Featured newsNews


25 January 2023

Supplied by PR

Aggregates are the foundation of every construction project and require the sourcing of legally compliant suppliers of sand and stone to be at the very heart of planning for green building developments.

While these materials make up the foundations of our buildings, they also form the bases of our roads, railways and infrastructure, as well as making up the largest component of concrete for all other aspects of construction. Rather than turning a blind eye to illegally mined materials, the construction industry should embrace true sustainability and find suppliers who are responsible and comply with legal requirements.

Letisha van den Berg, director of surface mining industry association, ASPASA, says the simplest way of sourcing these materials is to procure building materials from a mine or quarry that is already a member of ASPASA, which means they are fully compliant to undertake operations at their sites.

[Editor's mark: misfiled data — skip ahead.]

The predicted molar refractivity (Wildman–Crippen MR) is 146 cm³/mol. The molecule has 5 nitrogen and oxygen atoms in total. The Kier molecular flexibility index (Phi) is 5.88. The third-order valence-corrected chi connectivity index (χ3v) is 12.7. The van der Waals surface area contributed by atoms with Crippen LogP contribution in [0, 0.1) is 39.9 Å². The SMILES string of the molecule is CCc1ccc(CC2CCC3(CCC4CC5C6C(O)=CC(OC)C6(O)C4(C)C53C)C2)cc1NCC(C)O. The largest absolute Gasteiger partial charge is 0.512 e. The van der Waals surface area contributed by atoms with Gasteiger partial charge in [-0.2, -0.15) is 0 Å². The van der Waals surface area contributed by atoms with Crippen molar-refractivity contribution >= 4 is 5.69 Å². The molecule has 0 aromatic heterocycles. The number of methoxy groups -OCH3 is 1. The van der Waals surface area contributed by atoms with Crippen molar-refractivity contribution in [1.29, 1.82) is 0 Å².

“We call upon green building practitioners to look at the bigger picture in terms of environmental, economic and social practices. Concrete suppliers should also prove that they procured their dry mix from a legal mining operation or its supply chain,” she says.

Green building practitioners should have the ability to follow paper trails of all materials brought on to a site. It is important to remember that in most instances illegal operations will not provide proof of purchase and will avoid responsibility and accountability for environmental damage if found out. When manufacturers, builders or concrete suppliers support illegal mining in an attempt to make money the blame should be shifted to those who support illegal work. As a result Aspasa strongly encourages green building practitioners and end users to request proof that they obtained building materials from legal operations.

Letisha van den Berg of ASPASA

Read the latest issue

Latest Issue